“What kinds of freshwater turtles can you find in the United States?”
I was amazed at the number of freshwater turtle species there are in rivers, lakes, and wetlands in the United States!
In fact, there are so many species and sub-species you may not know what type you’re looking at if you find one. I have broken down each common freshwater turtle species, giving some identifying characteristics and fun facts to help you identify any freshwater turtles you might find!
Today, you will learn about the 22 different kinds of freshwater turtles in the United States.
#1. Common Snapping Turtle
- Chelydra serpentina
- It weighs 10 to 35 lbs. and is 8 to 18.5 inches long.
- The snapping turtle has a long tail, chunky head, and large webbed feet.
- The carapace (upper shell) coloring is black, brown, or olive with no distinct pattern.
Snapping Turtles are widespread throughout the United States.
Look for them living in marshes, lakes, ponds, rivers, and slow streams. They prefer areas with plenty of aquatic plant life to hide in and insects, fish, frogs, and birds to eat.
Snapping Turtle Rangemap:
Credit: Virginia Herpetological Society
Snapping Turtles are best known for their powerful jaws. While there aren’t any recorded incidents of a snapping turtle’s actual bite causing amputation to a person, it can cause infections serious enough to require it. In fact, their jaws are so strong that snapping turtles commonly eat other freshwater turtles!
These freshwater turtles are usually docile, but will become very aggressive if removed from the water. One of the best ways to calm an aggressive individual is to place it back into the water where it can feel safe. I know I have personally picked them up with a large snow shovel to get them off the road and back to safety!
#2. Alligator Snapping Turtle
- Macrochelys temminckii
- Weighs 35 to 115 lbs. and is 15 to 20 inches long.
- Alligator snapping turtles have long, tough shells with triangular ridges resembling an alligator’s back.
- The carapace coloring is black, brown, or olive. The green tips of the carapace are not natural coloring, but algae!
Alligator Snapping Turtles are larger than Common Snapping Turtles but don’t bite as often. They live in the deeper water of canals, rivers, swamps, and lakes.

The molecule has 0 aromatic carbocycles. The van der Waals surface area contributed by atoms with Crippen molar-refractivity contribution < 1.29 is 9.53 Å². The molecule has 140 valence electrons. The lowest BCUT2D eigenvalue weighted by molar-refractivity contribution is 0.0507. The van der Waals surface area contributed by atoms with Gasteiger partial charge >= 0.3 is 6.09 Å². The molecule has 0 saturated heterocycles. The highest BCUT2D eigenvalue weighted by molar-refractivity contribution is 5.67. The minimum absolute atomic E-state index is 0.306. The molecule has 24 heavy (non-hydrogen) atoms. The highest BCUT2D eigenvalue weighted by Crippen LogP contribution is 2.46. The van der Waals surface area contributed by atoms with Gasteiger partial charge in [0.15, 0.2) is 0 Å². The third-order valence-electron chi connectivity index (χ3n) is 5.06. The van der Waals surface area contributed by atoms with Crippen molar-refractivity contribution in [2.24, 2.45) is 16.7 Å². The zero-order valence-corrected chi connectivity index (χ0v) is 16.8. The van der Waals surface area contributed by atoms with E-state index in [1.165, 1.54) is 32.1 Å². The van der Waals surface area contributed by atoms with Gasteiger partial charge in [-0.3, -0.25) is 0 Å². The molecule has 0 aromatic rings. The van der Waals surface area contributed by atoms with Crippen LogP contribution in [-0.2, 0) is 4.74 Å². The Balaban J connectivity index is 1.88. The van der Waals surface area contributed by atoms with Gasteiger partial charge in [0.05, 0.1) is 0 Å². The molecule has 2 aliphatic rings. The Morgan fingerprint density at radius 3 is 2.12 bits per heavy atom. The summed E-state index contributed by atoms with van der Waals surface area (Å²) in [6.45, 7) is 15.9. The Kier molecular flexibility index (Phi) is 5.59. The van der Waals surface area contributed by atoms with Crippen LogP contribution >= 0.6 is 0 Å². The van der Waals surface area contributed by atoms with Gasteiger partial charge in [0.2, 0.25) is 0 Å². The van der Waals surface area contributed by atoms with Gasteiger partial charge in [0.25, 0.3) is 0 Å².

Alligator Snapping Turtle Rangemap:
This species is the largest freshwater turtle found in the United States!
These massive reptiles can grow up to 115 pounds in weight and grow to be two feet in length.
Alligator Snapping Turtles have an interesting way of finding food. Instead of hunting, they often lie on the bottom of a body of water and lure fish with a pink worm-like appendage in their mouth! Once their prey gets close enough, they ambush their meal.
The Alligator Snapping Turtle’s powerful jaws can bite with 1,000 lbs of force!
So let’s put this in perspective. If you were bitten by one of these large freshwater turtles, it would have the same force as having a small car dropped on you! As you can imagine, they are extremely dangerous and should never be handled in the wild. Even professionals and very experienced herpetologists have been severely injured by their bite!
#3. Western Pond Turtle
- Actinemus marmorata
- 3.5 to 8.5 inches long.
- Their limbs have prominent scales, and the head is spotted or webbed with black.
- Carapace coloring is black or dark green to brown with some yellowish spots. Usually, a pattern of dots or lines radiates from the center of each shell plate.
These freshwater turtles can be found in the western United States in ponds, lakes, rivers, and even irrigation ditches. It prefers habitats that give it access to plenty of aquatic plants like watercress, water lilies, and cattails. Western Pond Turtles are omnivorous, and their diet includes insects, frogs, tadpoles, and even carrion.
Western Pond Turtle Rangemap:
In the United States, the Western Pond Turtle’s population is extremely endangered.
Habitat loss due to development and the release of pet turtles into its environment have contributed to their decline.
In addition, over-hunting for food has put additional pressure on them. For example, Western Pond Turtles were once the main food source for hogs that were bred on Hog Island in California! The hogs learned to dive for the turtles in the shallow water of the lake. They got so good at hunting and eating the turtles that, unfortunately, the population there is now extinct.
#4. Painted Turtle
- Chrysemys picta
- 2.5 to 10 inches long.
- The carapace is low to the ground and generally dark brown or black.